Some scholars believe that the ancient Greeks were aware of the Egyptian system for writing down cheironomic signs. We know for certain that both Pythagoras and Plato were educated in Egypt, which had been the center of learning in the Western World for many centuries. Thus far, however, there is no indication that the Greeks adopted Egyptian cheironomy. Furthermore, no strong argument has been forwarded to suggest that scholars in medieval Europe were aware of the Greek system of writing notes using letters. The system of Church modes that arose during the Middle Ages was related to the Greek system of modes in name only; there appears to be no other connection.

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§ Music in the Early Church

Patristic writings, the New Testament Epistles, and comparison of chant melodies indicate that the early Christian Church borrowed heavily from Hebrew worship for its musical liturgy. In particular, it seems highly likely that the Psalms were sung by the early Church in the traditional manner; early Patristic documents attest to a strong tendency by the early Church to defer to the authority of historical precedents, despite the inevitability of local, folk practices. James McKinnon argues that the musical heritage borrowed by the early Church was that of the Hebrew Temple, rather than the synagogue [3]. Musicological analysis indicates close similarities between Gregorian psalmody and their modern equivalents in Jewish liturgy; it is our view that these, at least, share a common ancestry. As with many other facets of early music study, however, the origins of early Church music are vigorously debated.

No evidence has surfaced to indicate that the early Christians attempted to write down the music of their liturgy. The earliest evidence of Christian music notation comes from the Eastern Christian Church in Byzantium, dating from perhaps the fourth century c.e. Indeed, judging from the poor quality of their written Latin, it seems safe to assume that chroniclers of the early Church did not possess sufficient education for this. Furthermore, before the year 1000 c.e., the Church's faith in immanent return of their Savior gave little incentive for committing such things to writing.

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§ The Dark Ages

During the time that Rome and its Empire were overrun by barbarians, the light of Western culture was largely extinguished in Europe. This is the period properly called the 'Dark Ages' (which some people mistakenly equate with the Middle Ages). Nevertheless, Western culture continued to thrive in the Eastern Empire centered at Byzantium (Constantinople), which maintained unbroken links to the cultures of the ancient world. There, Christianity continued to evolve in a peaceful, prosperous, and educated environment. Byzantine ecphonic notation The Byzantine Church developed a system of ecphonic signs by which to notate music above the sung liturgical texts (click example at left). Like the Hebrew mnemonic signs, Byzantine ecphonic signs represent the shape of a melody and its inflection, rather than specific pitches or durations of notes. Eventually, Byzantium fell to the conquest of Arabs, yet the system of ecphonic signs survives today in liturgical texts of the Eastern Orthodox Churches.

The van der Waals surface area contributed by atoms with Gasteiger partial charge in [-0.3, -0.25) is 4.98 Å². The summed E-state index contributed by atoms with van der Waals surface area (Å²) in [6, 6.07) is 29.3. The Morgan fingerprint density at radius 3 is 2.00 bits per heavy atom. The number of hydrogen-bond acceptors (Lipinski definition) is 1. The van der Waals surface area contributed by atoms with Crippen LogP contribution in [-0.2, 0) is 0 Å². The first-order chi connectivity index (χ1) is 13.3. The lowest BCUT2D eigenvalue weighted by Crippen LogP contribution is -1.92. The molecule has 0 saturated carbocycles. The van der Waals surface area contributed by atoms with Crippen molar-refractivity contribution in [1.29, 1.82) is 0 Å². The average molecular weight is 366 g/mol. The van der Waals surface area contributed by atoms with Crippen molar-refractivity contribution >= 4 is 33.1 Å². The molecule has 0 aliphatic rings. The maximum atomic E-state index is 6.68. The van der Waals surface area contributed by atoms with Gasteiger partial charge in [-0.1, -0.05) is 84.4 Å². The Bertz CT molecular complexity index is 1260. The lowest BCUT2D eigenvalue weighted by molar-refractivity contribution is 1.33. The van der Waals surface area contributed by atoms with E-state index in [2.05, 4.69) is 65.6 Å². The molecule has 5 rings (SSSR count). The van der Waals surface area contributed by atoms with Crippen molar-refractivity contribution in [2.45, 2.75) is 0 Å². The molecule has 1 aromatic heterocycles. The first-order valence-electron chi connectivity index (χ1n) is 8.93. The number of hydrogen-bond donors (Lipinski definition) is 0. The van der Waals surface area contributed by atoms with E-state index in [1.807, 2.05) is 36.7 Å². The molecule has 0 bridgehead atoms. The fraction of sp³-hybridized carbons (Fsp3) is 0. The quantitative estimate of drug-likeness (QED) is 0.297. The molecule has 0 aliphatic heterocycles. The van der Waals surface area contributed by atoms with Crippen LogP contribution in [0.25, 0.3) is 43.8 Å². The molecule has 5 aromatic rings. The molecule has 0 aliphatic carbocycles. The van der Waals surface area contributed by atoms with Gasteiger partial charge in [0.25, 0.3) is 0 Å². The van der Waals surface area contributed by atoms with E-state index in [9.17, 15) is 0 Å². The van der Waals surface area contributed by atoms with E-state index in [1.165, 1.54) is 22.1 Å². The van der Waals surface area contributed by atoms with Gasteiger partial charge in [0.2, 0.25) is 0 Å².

During the Dark Ages, literacy in Western Europe was sustained almost exclusively in the Catholic monasteries. They were insular and economically self-sufficient. It was not until much later that universities would be established or that monarchs would take any interest in reading, writing, and the transmission of culture. For hundreds of years virtually the only material that was committed to writing was liturgical texts, administrative documents of monasteries, and a few ancient texts that were copied principally for pedagogical purposes. Writing was done on parchment (sheepskin). Most documents were seen to be of only practical and temporary value. We see many examples of parchments where the ink of earlier writing was scraped off so that they could be reused for later scribal needs. Still others were cut into strips for use in binding of later books. Virtually no secular texts were written down and Europe relied heavily on oral tradition for the transmission of songs, histories, and epic poems. Well into the Middle Ages it would continue to be the case that monasteries and major churches would continue to be the only centers of education, and that only documents of ecclesiastical importance were committed to writing.